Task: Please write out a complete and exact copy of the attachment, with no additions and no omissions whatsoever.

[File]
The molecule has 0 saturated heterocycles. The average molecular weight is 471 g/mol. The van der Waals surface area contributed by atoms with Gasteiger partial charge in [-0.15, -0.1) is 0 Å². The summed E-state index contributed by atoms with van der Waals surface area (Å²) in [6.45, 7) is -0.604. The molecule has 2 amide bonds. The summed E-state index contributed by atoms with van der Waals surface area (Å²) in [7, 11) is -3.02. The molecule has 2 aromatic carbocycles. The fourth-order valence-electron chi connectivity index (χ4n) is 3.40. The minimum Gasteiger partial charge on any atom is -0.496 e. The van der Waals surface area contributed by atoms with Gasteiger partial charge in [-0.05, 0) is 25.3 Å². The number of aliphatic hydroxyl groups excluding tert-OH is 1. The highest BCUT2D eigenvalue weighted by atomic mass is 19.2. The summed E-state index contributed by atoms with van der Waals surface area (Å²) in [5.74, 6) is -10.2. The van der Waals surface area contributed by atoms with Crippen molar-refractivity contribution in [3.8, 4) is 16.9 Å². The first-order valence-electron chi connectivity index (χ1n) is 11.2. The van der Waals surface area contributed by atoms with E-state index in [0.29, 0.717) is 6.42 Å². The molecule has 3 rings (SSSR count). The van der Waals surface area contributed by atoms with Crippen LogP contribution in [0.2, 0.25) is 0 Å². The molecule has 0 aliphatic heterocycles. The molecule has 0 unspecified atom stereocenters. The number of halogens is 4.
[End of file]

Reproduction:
The molecule has 0 saturated heterocycles. The average molecular weight is 471 g/mol. The van der Waals surface area contributed by atoms with Gasteiger partial charge in [-0.15, -0.1) is 0 Å². The summed E-state index contributed by atoms with van der Waals surface area (Å²) in [6.45, 7) is -0.604. The molecule has 2 amide bonds. The summed E-state index contributed by atoms with van der Waals surface area (Å²) in [7, 11) is -3.02. The molecule has 2 aromatic carbocycles. The fourth-order valence-electron chi connectivity index (χ4n) is 3.40. The minimum Gasteiger partial charge on any atom is -0.496 e. The van der Waals surface area contributed by atoms with Gasteiger partial charge in [-0.05, 0) is 25.3 Å². The number of aliphatic hydroxyl groups excluding tert-OH is 1. The highest BCUT2D eigenvalue weighted by atomic mass is 19.2. The summed E-state index contributed by atoms with van der Waals surface area (Å²) in [5.74, 6) is -10.2. The van der Waals surface area contributed by atoms with Crippen molar-refractivity contribution in [3.8, 4) is 16.9 Å². The first-order valence-electron chi connectivity index (χ1n) is 11.2. The van der Waals surface area contributed by atoms with E-state index in [0.29, 0.717) is 6.42 Å². The molecule has 3 rings (SSSR count). The van der Waals surface area contributed by atoms with Crippen LogP contribution in [0.2, 0.25) is 0 Å². The molecule has 0 aliphatic heterocycles. The molecule has 0 unspecified atom stereocenters. The number of halogens is 4.